That provided faster firing times, but is not directly related to whether the gun is breech loading or not. Now that guns were able to fire without recoiling, the crew was able to remain grouped around the gun, ready to load and put final touches on the aim, subsequent to firing the next shot; that led to the development of an armored shield fitted to the carriage of the gun, to help shield the crew from long range area or sniper fire from the new, high-velocity, long-range rifles, or machine guns. Although breech-loading firearms were developed as far back as the late 14th century in Burgundy, breech-loading became more successful with improvements in precision engineering and machining in the 19th century; the main challenge for developers of breech-loading firearms was sealing the breech. This was solved for smaller firearms by the development of the self-contained metallic cartridge. For firearms too large to use cartridges, the problem was solved by the development of the interrupted screw.

Breech-loading swivel guns were invented in the 14th century. They were a particular type of swivel gun, consisted in a small breech-loading cannon equipped with a swivel for easy rotation, loaded by inserting a mug-shaped chamber filled with powder and projectiles; the breech-loading swivel gun had a high rate of fire, was effective in anti-personnel roles. Breech-loading firearms are known from the 16th century. Henry VIII possessed one, which he used as a hunting gun to shoot birds. Meanwhile, in China, an early form of breech loading musket, known as the Che Dian Chong, was known to have been created in the second half of the 16th century for the Ming dynasty's arsenals. Like all early breech loading fireams, gas leakage was a limitation and danger present in the weapon's mechanism. More breech-loading firearms were made in the early 18th century. One such gun known to have belonged to Philip V of Spain, was manufactured circa 1715 in Madrid, it came with a ready-to load reusable cartridge.

Patrick Ferguson, a British Army officer, developed in 1772 the Ferguson rifle, a breech-loading flintlock firearm. Two hundred of the rifles were manufactured and used in the Battle of Brandywine, during the American Revolutionary War, but shortly after they were retired and replaced with the standard Brown Bess musket. On into the mid-19th century, there were attempts in Europe at an effective breech-loader. There were concentrated attempts at improved methods of ignition. In Paris in 1808, in association with French gunsmith François Prélat, Jean Samuel Pauly created the first self-contained cartridges: the cartridges incorporated a copper base with integrated mercury fulminate primer powder, a round bullet and either brass or paper casing; the cartridge was fired with a needle. The needle-activated central-fire breech-loading gun would become a major feature of firearms thereafter; the corresponding firearm was developed by Pauly. Pauly made an improved version, protected by a patent on 29 September 1812.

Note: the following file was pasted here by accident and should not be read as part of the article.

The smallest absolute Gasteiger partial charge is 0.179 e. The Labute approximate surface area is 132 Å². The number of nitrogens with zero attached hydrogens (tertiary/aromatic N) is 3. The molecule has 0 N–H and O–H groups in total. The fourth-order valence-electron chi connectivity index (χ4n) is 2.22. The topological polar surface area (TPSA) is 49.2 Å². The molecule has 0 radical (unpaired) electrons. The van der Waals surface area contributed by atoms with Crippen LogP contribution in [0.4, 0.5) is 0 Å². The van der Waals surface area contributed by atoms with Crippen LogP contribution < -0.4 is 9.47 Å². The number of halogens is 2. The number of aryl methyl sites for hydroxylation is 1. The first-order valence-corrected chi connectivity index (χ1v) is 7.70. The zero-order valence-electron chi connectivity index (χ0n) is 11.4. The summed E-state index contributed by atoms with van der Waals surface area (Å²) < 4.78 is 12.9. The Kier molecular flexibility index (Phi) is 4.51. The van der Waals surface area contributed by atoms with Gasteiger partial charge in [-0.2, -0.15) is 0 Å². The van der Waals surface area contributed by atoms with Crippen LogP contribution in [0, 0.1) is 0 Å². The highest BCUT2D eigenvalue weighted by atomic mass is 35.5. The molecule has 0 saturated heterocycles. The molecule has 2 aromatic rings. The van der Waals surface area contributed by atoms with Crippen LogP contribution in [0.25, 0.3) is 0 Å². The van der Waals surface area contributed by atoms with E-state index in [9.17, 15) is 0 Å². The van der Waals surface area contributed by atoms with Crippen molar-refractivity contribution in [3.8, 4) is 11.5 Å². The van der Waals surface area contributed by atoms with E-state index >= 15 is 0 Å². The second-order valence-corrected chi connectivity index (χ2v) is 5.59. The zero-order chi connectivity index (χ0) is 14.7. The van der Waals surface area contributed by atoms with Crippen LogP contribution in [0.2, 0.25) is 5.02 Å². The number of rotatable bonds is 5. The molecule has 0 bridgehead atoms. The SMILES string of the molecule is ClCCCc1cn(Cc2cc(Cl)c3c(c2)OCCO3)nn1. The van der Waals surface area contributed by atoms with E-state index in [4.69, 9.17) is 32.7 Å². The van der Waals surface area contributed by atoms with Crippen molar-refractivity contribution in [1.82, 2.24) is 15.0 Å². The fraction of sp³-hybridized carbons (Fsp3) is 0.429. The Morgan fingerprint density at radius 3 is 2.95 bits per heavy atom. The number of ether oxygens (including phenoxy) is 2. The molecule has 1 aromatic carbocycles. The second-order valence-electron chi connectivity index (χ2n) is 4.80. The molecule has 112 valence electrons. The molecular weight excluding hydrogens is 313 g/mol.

The Pauly cartridge was further improved by the French gunsmith Casimir Lefaucheux in 1828, by adding a pinfire primer, but Lefaucheux did not register his patent until 1835: a pinfire cartridge containing powder in a card-board shell. In 1845, another Frenchman Louis-Nicolas Flobert invented, for indoor shooting, the first rimfire metallic cartridge, constituted by a bullet fit in a percussion cap. Derived in the 6 mm and 9 mm calibres, it is since called the Flobert cartridge but it does not contain any powder. In English-speaking countries the Flobert cartridge corresponds to.22 CB ammunitions. In 1846, yet another Frenchman, Benjamin Houllier, patented the first metallic cartridge containing powder in a metallic shell. Houllier commercialised his weapons in association with the gunsmiths Charles Robert, but the subsequent Houllier and Lefaucheux cartridges if they were the first full-metal shells, were still pinfire cartridges, like those used in the LeMat and Lefaucheux revolvers, although the LeMat evolved in a revolver using rimfire cartridges.

The first centrefire cartridge was introduced in 1855 with both Berdan and Boxer priming. In 1842, the Norwegian Armed Forces adopted the breechloading caplock, the Kammerlader, one of the first instances in which a modern army adopted a breechloading rifle as its main infantry firearm. Th